Experiments!

I’m doing a residency at Karuizawa Mokuhanga School and trying some different carving and printing methods. First of all, it’s a wonderful opportunity to focus as much as I want on printmaking – which is turning out to be most of my waking hours! There are others here working, so it’s a great environment to concentrate. If I was at home with this much free time I would no doubt be organizing my sock collection or some other such passtime of questionable value 😉

Often I’ll use the computer to print out a cleaned-up, precise set of transfer sheets for the key block and/or color blocks, and paste them down as a carving guide. This time I traced the key lines directly onto the block.

This block is magnolia wood, something I’ve never carved on before. It’s softer than cherry, but is able to hold a pretty good line. I expect it would not last as long as a cherry block, but since I don’t publish thousands of any design, that’s not such a huge consideration. (I do wonder what will happen to it when I get it home to 50% humidity conditions in Texas!)

When starting with a key block, I usually print the key lines on laminated transfer sheets, as in the first photo below showing transfer sheets (hanshita) for Cedar Path. Gampi is affixed to a more sturdy backing sheet with repositionable spray adhesive, printed with the key block, then pasted down to transfer the lines for carving. This time I printed the transfer sheets directly onto washi – Awagami kozo extra light – and will paste those down directly. With fingers crossed!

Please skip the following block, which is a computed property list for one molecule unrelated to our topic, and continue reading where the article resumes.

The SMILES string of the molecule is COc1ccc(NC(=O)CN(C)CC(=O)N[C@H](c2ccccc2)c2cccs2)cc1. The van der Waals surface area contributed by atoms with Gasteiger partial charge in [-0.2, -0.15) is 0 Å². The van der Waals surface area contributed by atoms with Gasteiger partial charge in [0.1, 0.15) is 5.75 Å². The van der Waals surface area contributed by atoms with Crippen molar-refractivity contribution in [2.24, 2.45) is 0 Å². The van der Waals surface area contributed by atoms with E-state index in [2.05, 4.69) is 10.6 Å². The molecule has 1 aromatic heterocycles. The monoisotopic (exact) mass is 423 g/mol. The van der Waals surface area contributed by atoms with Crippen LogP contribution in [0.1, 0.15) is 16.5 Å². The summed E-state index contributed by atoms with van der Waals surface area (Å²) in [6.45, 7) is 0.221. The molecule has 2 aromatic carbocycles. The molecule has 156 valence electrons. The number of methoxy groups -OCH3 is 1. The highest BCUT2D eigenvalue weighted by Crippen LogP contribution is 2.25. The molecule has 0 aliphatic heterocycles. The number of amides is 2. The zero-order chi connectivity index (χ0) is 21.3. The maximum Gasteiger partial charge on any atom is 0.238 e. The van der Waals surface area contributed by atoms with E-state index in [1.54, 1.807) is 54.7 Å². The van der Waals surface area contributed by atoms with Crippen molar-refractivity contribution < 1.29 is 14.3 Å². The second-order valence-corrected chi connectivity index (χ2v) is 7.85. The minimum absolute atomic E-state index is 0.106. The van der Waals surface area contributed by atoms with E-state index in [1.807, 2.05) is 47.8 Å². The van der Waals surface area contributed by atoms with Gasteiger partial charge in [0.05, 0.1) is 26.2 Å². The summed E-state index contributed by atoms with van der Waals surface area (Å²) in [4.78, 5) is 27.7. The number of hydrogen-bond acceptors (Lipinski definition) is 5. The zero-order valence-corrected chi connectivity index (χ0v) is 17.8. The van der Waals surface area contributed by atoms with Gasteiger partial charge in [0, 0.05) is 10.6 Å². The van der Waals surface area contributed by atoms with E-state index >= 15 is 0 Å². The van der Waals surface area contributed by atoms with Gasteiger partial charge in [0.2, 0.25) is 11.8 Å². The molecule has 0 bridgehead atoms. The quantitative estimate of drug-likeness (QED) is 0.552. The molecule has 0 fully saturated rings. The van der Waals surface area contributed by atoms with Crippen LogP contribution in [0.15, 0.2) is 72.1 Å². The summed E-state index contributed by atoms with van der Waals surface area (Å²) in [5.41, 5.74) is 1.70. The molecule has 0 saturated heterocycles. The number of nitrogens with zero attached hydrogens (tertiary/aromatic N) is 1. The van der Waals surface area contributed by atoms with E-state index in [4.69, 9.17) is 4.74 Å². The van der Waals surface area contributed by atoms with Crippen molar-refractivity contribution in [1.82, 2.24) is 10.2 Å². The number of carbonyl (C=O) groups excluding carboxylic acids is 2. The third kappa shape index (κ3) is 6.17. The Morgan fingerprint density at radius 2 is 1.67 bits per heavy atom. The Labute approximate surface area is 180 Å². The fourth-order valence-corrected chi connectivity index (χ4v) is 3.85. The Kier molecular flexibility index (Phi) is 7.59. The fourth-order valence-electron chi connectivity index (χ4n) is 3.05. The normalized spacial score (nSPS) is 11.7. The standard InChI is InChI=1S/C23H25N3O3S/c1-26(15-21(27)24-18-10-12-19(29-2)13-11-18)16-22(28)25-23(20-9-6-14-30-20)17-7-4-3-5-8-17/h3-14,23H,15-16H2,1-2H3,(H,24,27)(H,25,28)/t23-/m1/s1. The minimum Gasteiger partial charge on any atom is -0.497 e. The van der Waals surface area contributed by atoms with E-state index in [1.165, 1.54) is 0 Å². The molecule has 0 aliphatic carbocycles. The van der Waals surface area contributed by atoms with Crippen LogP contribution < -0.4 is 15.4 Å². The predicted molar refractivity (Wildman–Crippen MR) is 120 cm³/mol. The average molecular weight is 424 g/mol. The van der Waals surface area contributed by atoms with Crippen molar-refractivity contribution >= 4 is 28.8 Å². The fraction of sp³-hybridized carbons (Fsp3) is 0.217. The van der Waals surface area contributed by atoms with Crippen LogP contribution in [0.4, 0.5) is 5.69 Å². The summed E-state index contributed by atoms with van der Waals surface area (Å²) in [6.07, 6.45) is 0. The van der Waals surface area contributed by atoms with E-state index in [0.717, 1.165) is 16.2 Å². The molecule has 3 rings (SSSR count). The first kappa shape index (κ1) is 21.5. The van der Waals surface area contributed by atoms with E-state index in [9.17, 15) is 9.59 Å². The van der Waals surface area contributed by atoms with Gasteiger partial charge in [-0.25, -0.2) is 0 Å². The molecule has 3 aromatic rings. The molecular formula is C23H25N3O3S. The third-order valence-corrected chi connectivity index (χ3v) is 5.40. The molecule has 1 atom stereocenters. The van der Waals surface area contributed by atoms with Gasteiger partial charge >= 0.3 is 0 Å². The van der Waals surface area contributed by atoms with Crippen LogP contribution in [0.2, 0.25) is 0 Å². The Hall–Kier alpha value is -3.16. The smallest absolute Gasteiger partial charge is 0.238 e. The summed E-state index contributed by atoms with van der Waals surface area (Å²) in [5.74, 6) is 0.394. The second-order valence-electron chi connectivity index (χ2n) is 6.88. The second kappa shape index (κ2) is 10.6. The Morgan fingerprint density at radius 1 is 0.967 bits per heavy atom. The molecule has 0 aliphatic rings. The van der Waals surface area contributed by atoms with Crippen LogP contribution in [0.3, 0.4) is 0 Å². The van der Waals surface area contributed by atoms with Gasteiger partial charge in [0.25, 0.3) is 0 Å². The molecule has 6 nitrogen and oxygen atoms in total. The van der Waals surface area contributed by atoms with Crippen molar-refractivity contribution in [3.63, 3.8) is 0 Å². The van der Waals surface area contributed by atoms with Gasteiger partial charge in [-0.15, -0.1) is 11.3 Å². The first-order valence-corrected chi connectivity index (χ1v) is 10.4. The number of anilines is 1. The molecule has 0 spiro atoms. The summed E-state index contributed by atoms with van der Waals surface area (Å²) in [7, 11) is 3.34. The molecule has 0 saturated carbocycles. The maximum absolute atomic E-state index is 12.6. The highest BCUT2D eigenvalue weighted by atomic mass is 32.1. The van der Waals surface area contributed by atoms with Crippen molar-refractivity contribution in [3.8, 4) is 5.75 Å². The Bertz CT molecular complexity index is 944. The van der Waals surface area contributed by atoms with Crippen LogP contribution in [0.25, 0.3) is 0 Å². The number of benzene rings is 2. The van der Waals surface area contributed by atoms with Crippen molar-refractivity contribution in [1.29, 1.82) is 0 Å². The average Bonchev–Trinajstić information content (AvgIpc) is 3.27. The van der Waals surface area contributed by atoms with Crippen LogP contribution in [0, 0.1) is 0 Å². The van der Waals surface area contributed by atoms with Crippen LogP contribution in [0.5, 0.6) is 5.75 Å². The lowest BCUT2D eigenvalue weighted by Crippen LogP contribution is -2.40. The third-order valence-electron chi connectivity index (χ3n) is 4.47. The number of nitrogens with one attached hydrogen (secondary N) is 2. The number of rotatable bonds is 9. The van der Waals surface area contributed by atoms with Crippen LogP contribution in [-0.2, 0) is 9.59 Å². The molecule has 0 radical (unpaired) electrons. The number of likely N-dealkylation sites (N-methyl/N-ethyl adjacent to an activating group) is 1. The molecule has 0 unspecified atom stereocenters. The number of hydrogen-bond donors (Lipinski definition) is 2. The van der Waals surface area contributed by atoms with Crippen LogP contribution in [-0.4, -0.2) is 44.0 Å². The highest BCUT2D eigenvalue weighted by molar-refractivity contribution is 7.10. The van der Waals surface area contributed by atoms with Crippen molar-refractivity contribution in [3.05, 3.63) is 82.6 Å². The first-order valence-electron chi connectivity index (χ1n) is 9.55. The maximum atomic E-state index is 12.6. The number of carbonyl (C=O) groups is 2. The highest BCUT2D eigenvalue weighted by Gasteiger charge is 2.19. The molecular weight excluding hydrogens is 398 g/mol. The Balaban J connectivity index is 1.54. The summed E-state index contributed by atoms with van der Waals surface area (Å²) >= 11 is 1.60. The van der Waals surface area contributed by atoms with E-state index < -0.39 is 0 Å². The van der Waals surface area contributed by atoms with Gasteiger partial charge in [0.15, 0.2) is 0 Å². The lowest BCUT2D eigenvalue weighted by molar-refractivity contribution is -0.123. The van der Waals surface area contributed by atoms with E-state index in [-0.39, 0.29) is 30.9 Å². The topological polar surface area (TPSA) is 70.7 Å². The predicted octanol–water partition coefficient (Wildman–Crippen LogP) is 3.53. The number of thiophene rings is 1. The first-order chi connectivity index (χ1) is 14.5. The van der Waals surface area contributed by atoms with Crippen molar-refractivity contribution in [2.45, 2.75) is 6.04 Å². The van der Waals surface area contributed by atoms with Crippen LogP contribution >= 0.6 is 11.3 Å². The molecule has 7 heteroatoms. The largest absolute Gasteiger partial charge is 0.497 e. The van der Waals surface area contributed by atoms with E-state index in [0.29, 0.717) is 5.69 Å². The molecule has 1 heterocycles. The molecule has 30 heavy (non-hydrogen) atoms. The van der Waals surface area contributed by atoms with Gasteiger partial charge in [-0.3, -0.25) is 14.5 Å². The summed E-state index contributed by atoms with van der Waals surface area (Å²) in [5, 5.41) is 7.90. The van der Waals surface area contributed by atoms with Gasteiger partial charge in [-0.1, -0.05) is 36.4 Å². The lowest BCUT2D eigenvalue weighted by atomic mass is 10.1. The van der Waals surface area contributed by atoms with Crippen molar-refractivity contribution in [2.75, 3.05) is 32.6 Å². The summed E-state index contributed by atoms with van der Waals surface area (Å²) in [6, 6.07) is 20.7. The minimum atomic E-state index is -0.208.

Another change from my normal practice:

You’ll see the kento (registration marks) printed directly on the transfer sheets! This is because the transfer sheet is too light to place into registration marks on the color blocks.

Stay tuned for more experimental results!

Fitting it all on one block – again!

My next project is now just about ready for test printing. I have a backlog of pictures to show various bits of the preparation.

I wanted to use a whole sheet of the Kitaro Kizuki without wasting any of it. This drove the paper size, which turned out to be 6-1/4″ x 8-3/4″ (about 160 x 220mm).

This will be a print without key lines. At first I thought I could use shina, but when I worked up the design (which will take 7 color regions), I realized that to get the shapes I wanted, shina would be risky – the top plies might come off of the smaller regions. So cherry it is; time to make a new block!